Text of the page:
Some elves came back without data chests. Instead, they brought pretty little leaves with engraved texts describing the contents of the chests. One of the elves who came back was Faruty, and she was very proud of the golden leaf she had found.
– “Look”, she said to the data wizard named Wiux. “I found this, and it describes the most fascinating chest I have ever heard of. Tell me where to go, and I will fetch it.”
– “Let me see”, said Wiux turning the leaf over and over.
– “Strange …. There are no details about where to find the chest. Are you sure there was no chest next to the leaf?”
– “Yup, sure, sure”, said Faruty. “I found this one right at the outskirts of the enchanted forest, and I promise that there was not a single chest in sight. And I looked in all directions – and dimensions.”
– “Then I have no clue where to look”, Wiux said. “My best suggestion would be to go and ask the frightful Lord of Uguly, if this chest could be hidden somewhere in his toxic swamp.”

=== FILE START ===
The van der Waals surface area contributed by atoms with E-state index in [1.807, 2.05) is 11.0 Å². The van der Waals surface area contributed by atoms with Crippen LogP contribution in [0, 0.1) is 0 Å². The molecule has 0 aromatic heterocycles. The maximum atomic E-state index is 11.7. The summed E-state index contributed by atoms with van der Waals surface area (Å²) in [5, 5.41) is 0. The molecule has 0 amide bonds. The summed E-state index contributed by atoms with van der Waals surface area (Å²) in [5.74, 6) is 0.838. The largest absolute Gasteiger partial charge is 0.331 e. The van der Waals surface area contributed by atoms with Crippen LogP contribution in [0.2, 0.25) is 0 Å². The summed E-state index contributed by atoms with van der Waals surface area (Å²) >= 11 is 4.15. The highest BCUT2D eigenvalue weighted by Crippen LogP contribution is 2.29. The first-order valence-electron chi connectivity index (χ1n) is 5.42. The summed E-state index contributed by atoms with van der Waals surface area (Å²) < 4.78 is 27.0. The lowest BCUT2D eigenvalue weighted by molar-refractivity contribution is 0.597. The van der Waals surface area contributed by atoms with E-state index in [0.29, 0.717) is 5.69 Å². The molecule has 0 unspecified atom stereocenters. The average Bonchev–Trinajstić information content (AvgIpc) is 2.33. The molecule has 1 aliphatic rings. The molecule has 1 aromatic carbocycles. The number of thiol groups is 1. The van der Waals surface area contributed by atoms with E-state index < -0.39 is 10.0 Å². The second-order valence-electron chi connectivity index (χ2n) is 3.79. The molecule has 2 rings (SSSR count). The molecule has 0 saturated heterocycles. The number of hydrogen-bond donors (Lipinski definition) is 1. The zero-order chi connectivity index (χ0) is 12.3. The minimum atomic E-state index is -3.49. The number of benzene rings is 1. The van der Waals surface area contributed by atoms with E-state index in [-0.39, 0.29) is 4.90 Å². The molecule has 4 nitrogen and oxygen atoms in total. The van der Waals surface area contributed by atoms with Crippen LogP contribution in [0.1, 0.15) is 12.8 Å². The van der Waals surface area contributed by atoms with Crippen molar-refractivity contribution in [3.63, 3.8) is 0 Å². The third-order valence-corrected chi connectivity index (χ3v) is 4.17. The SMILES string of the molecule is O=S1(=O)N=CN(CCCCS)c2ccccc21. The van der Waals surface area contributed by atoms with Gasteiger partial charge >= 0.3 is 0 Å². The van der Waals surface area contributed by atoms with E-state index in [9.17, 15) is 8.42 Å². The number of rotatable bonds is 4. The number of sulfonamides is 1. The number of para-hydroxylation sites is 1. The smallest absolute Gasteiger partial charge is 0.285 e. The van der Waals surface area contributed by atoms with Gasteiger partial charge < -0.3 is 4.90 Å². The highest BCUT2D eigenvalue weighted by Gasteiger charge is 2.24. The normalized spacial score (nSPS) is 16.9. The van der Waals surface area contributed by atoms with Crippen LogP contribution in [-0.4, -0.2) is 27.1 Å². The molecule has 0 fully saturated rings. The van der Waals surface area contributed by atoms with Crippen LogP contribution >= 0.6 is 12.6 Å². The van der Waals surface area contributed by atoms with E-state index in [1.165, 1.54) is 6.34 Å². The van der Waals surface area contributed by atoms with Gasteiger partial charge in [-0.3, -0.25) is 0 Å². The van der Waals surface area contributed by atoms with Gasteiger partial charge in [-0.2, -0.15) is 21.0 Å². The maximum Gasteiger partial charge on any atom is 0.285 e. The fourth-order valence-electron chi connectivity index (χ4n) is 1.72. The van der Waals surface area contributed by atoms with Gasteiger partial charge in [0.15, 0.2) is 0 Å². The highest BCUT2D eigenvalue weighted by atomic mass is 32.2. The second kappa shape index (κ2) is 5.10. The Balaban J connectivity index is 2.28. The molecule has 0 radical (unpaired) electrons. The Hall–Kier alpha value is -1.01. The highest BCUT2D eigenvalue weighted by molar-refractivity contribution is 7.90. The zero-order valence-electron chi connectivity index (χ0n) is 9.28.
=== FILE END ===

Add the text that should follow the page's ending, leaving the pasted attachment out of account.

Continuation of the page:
– “Ha ha ha, you are so funny” said Faruty, rolling her one eye. But the smile soon vanished as she looked at Wiux, whose face did not show the faintest sign of amusement.
– “Off you go”, said Wiux. “We really need this one”, sending Faruty on a quest more dangerous than fighting a Syzx dragon.
Metadata and data are two separate things and should be treated as such. They can have a life of their own. An example is metadata that are harvested for big indexes that do not hold or index the contents of the data files. Just like article metadata that are fetched for indexing in commercial and non-commercial search engines, without them looking at the content of the article itself. If the metadata do not include reference to the data they describe, it is doubtful – especially for a machine – that the data described by the metadata will ever be found.